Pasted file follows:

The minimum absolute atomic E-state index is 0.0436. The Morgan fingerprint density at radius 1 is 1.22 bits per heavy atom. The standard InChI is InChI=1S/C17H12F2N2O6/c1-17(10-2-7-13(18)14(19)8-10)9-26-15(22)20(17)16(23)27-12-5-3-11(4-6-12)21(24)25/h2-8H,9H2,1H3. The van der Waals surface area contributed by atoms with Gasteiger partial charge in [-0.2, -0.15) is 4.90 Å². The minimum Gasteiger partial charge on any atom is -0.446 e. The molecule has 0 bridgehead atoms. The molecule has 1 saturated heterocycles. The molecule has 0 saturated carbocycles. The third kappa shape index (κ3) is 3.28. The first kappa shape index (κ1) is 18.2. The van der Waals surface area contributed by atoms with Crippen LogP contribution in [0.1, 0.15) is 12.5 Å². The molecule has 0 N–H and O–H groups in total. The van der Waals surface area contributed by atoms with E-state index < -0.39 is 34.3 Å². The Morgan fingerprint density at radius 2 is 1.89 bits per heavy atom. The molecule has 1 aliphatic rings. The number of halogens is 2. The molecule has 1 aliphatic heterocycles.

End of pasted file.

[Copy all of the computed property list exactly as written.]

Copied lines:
The minimum absolute atomic E-state index is 0.0436. The Morgan fingerprint density at radius 1 is 1.22 bits per heavy atom. The standard InChI is InChI=1S/C17H12F2N2O6/c1-17(10-2-7-13(18)14(19)8-10)9-26-15(22)20(17)16(23)27-12-5-3-11(4-6-12)21(24)25/h2-8H,9H2,1H3. The van der Waals surface area contributed by atoms with Gasteiger partial charge in [-0.2, -0.15) is 4.90 Å². The minimum Gasteiger partial charge on any atom is -0.446 e. The molecule has 0 bridgehead atoms. The molecule has 1 saturated heterocycles. The molecule has 0 saturated carbocycles. The third kappa shape index (κ3) is 3.28. The first kappa shape index (κ1) is 18.2. The van der Waals surface area contributed by atoms with Crippen LogP contribution in [0.1, 0.15) is 12.5 Å². The molecule has 0 N–H and O–H groups in total. The van der Waals surface area contributed by atoms with E-state index < -0.39 is 34.3 Å². The Morgan fingerprint density at radius 2 is 1.89 bits per heavy atom. The molecule has 1 aliphatic rings. The number of halogens is 2. The molecule has 1 aliphatic heterocycles.